Lesson 6: Check and Checkmate
When a piece positions itself in a way where it can capture the opponent’s king in the next turn, it’s called a check. In Japanese it is called Oute (??), which means “King’s Move.” When a king is put in check, it must remove the threat of capture by moving away, blocking the attacker, or capturing the attacking piece.
In this diagram, sente’s Rook has put gote’s King into check. Gote has three ways to remove the check. Gote can move the King away from the Rook’s attack to 61, 41, or 61; he can block the Rook by moving his Gold to 52; or he can capture the Rook by moving his Gold to 53.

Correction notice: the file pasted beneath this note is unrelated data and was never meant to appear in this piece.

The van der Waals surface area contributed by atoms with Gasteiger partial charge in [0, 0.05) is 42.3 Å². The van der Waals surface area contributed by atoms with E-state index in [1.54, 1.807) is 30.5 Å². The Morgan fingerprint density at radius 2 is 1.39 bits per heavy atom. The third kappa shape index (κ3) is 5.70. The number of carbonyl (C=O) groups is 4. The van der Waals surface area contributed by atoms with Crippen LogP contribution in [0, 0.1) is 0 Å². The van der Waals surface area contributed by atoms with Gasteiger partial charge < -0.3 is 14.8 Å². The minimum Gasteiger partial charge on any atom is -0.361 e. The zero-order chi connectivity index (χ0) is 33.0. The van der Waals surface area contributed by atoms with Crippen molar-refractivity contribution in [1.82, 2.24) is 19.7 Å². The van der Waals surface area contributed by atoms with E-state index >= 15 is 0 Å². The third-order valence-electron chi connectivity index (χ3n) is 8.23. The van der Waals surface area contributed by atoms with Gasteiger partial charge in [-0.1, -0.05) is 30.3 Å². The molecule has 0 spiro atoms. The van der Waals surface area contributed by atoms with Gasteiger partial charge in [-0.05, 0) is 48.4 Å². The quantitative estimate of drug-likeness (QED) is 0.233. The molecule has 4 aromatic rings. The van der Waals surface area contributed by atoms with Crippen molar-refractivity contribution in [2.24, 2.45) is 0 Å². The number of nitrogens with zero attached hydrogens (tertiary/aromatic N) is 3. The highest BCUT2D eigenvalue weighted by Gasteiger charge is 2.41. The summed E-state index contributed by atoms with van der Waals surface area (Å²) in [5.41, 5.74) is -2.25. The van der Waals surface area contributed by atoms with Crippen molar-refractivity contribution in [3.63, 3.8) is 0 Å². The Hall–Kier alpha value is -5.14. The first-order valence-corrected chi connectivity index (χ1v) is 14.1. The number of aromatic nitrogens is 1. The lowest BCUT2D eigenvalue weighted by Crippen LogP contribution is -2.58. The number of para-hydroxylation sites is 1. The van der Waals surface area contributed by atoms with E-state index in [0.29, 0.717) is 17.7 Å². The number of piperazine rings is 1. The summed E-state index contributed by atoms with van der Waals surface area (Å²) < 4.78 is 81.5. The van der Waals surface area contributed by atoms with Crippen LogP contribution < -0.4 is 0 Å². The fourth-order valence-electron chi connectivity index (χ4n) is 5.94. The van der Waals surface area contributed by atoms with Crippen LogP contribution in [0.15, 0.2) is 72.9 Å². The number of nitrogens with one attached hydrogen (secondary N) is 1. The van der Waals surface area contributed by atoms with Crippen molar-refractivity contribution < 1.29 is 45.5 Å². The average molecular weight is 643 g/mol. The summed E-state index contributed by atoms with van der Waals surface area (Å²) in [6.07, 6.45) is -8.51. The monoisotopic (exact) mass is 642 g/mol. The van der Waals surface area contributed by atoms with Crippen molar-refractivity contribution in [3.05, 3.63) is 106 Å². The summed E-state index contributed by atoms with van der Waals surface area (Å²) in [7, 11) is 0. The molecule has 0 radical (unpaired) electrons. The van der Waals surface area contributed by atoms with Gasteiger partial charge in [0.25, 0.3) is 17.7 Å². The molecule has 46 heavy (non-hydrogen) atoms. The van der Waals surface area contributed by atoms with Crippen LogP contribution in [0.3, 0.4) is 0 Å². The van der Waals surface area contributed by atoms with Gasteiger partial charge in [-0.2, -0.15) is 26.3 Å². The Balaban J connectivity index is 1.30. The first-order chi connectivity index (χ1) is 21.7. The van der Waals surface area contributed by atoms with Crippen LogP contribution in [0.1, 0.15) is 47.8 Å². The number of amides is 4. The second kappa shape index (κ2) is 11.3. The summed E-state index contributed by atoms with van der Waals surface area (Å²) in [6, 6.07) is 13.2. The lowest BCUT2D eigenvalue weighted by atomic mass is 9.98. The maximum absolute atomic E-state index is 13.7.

Checkmate happens when a King cannot avoid being captured in the next turn. ?The game ends after checkmate.
Gote’s King has been checkmated. There is nothing he can do to to escape capture. Moving away will simply result in capture by the Gold, and capturing the Gold will result in recapture by the Pawn. Black has won.
It is extremely rare, but in this situation, assuming gote has no pieces in hand, he has been stalemated, and he has lost. Although not in check, because he has no legal moves (similar to a checkmate), he has lost. ?Stalemate is not a draw condition in shogi.